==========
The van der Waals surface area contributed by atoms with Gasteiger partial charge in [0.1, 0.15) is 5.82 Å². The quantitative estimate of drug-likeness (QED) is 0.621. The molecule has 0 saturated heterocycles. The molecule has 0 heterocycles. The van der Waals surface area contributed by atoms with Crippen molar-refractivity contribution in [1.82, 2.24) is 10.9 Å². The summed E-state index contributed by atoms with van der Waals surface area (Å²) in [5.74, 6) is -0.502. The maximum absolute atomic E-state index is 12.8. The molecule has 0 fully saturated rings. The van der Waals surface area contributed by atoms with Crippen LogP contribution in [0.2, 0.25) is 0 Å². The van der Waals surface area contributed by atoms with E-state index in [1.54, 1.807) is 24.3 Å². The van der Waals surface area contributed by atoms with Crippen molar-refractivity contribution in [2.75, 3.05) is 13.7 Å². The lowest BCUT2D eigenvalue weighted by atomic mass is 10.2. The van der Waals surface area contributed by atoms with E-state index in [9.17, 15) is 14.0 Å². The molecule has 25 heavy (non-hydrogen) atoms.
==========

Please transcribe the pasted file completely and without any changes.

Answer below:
The van der Waals surface area contributed by atoms with Gasteiger partial charge in [0.1, 0.15) is 5.82 Å². The quantitative estimate of drug-likeness (QED) is 0.621. The molecule has 0 saturated heterocycles. The molecule has 0 heterocycles. The van der Waals surface area contributed by atoms with Crippen molar-refractivity contribution in [1.82, 2.24) is 10.9 Å². The summed E-state index contributed by atoms with van der Waals surface area (Å²) in [5.74, 6) is -0.502. The maximum absolute atomic E-state index is 12.8. The molecule has 0 fully saturated rings. The van der Waals surface area contributed by atoms with Crippen LogP contribution in [0.2, 0.25) is 0 Å². The van der Waals surface area contributed by atoms with E-state index in [1.54, 1.807) is 24.3 Å². The van der Waals surface area contributed by atoms with Crippen molar-refractivity contribution in [2.75, 3.05) is 13.7 Å². The lowest BCUT2D eigenvalue weighted by atomic mass is 10.2. The van der Waals surface area contributed by atoms with E-state index in [9.17, 15) is 14.0 Å². The molecule has 25 heavy (non-hydrogen) atoms.